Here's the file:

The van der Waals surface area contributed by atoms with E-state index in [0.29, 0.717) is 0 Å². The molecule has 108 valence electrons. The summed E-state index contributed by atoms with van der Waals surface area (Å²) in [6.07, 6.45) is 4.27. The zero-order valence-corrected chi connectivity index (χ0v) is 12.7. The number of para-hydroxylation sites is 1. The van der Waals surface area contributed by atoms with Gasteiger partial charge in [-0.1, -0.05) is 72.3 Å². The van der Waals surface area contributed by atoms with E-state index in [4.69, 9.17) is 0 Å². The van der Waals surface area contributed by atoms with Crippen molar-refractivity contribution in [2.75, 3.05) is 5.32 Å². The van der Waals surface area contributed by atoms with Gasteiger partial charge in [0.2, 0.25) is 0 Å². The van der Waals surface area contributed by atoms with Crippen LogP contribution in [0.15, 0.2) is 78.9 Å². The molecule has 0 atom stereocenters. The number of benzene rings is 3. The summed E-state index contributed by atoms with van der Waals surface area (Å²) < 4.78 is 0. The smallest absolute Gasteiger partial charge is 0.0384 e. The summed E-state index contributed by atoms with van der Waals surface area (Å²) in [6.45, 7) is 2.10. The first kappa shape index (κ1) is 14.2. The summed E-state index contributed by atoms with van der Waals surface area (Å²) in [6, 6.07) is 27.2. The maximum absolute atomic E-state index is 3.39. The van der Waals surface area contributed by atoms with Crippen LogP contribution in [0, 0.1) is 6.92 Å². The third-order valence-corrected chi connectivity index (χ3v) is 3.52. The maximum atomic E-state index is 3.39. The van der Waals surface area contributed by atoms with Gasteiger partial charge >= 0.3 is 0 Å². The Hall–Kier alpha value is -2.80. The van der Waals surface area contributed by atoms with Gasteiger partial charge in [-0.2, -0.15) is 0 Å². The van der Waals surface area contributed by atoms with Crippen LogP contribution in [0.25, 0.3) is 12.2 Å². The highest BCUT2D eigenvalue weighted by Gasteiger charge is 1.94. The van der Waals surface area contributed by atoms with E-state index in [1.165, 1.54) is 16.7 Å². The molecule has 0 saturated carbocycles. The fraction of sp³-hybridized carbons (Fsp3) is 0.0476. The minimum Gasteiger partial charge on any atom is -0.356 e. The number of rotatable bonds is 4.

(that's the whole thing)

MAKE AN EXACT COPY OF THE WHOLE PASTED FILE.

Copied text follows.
The van der Waals surface area contributed by atoms with E-state index in [0.29, 0.717) is 0 Å². The molecule has 108 valence electrons. The summed E-state index contributed by atoms with van der Waals surface area (Å²) in [6.07, 6.45) is 4.27. The zero-order valence-corrected chi connectivity index (χ0v) is 12.7. The number of para-hydroxylation sites is 1. The van der Waals surface area contributed by atoms with Gasteiger partial charge in [-0.1, -0.05) is 72.3 Å². The van der Waals surface area contributed by atoms with E-state index in [4.69, 9.17) is 0 Å². The van der Waals surface area contributed by atoms with Crippen molar-refractivity contribution in [2.75, 3.05) is 5.32 Å². The van der Waals surface area contributed by atoms with Gasteiger partial charge in [0.2, 0.25) is 0 Å². The van der Waals surface area contributed by atoms with Crippen LogP contribution in [0.15, 0.2) is 78.9 Å². The molecule has 0 atom stereocenters. The number of benzene rings is 3. The summed E-state index contributed by atoms with van der Waals surface area (Å²) < 4.78 is 0. The smallest absolute Gasteiger partial charge is 0.0384 e. The summed E-state index contributed by atoms with van der Waals surface area (Å²) in [6.45, 7) is 2.10. The first kappa shape index (κ1) is 14.2. The summed E-state index contributed by atoms with van der Waals surface area (Å²) in [6, 6.07) is 27.2. The maximum absolute atomic E-state index is 3.39. The van der Waals surface area contributed by atoms with Crippen LogP contribution in [0, 0.1) is 6.92 Å². The third-order valence-corrected chi connectivity index (χ3v) is 3.52. The maximum atomic E-state index is 3.39. The van der Waals surface area contributed by atoms with Gasteiger partial charge >= 0.3 is 0 Å². The Hall–Kier alpha value is -2.80. The van der Waals surface area contributed by atoms with Gasteiger partial charge in [-0.2, -0.15) is 0 Å². The van der Waals surface area contributed by atoms with Crippen LogP contribution in [0.25, 0.3) is 12.2 Å². The highest BCUT2D eigenvalue weighted by Gasteiger charge is 1.94. The van der Waals surface area contributed by atoms with E-state index in [1.165, 1.54) is 16.7 Å². The molecule has 0 saturated carbocycles. The fraction of sp³-hybridized carbons (Fsp3) is 0.0476. The minimum Gasteiger partial charge on any atom is -0.356 e. The number of rotatable bonds is 4.